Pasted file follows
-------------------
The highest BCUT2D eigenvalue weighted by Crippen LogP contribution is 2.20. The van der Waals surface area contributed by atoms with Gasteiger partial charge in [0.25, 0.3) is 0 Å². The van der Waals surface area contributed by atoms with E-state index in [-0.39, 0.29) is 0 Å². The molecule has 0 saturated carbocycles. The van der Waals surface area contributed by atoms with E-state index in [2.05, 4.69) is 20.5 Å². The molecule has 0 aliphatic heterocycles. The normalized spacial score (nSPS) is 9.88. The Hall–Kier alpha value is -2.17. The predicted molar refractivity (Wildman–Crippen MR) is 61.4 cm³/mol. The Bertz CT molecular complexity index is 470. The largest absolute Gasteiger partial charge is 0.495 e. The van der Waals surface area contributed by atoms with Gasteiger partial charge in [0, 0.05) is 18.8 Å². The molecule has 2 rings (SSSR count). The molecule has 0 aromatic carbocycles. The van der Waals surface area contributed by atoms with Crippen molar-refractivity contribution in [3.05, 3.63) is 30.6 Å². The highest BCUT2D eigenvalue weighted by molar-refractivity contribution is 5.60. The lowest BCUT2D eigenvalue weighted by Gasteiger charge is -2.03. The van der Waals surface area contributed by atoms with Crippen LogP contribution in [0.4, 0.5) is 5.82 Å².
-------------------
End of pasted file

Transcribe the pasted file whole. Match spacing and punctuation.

The highest BCUT2D eigenvalue weighted by Crippen LogP contribution is 2.20. The van der Waals surface area contributed by atoms with Gasteiger partial charge in [0.25, 0.3) is 0 Å². The van der Waals surface area contributed by atoms with E-state index in [-0.39, 0.29) is 0 Å². The molecule has 0 saturated carbocycles. The van der Waals surface area contributed by atoms with E-state index in [2.05, 4.69) is 20.5 Å². The molecule has 0 aliphatic heterocycles. The normalized spacial score (nSPS) is 9.88. The Hall–Kier alpha value is -2.17. The predicted molar refractivity (Wildman–Crippen MR) is 61.4 cm³/mol. The Bertz CT molecular complexity index is 470. The largest absolute Gasteiger partial charge is 0.495 e. The van der Waals surface area contributed by atoms with Gasteiger partial charge in [0, 0.05) is 18.8 Å². The molecule has 2 rings (SSSR count). The molecule has 0 aromatic carbocycles. The van der Waals surface area contributed by atoms with Crippen molar-refractivity contribution in [3.05, 3.63) is 30.6 Å². The highest BCUT2D eigenvalue weighted by molar-refractivity contribution is 5.60. The lowest BCUT2D eigenvalue weighted by Gasteiger charge is -2.03. The van der Waals surface area contributed by atoms with Crippen LogP contribution in [0.4, 0.5) is 5.82 Å².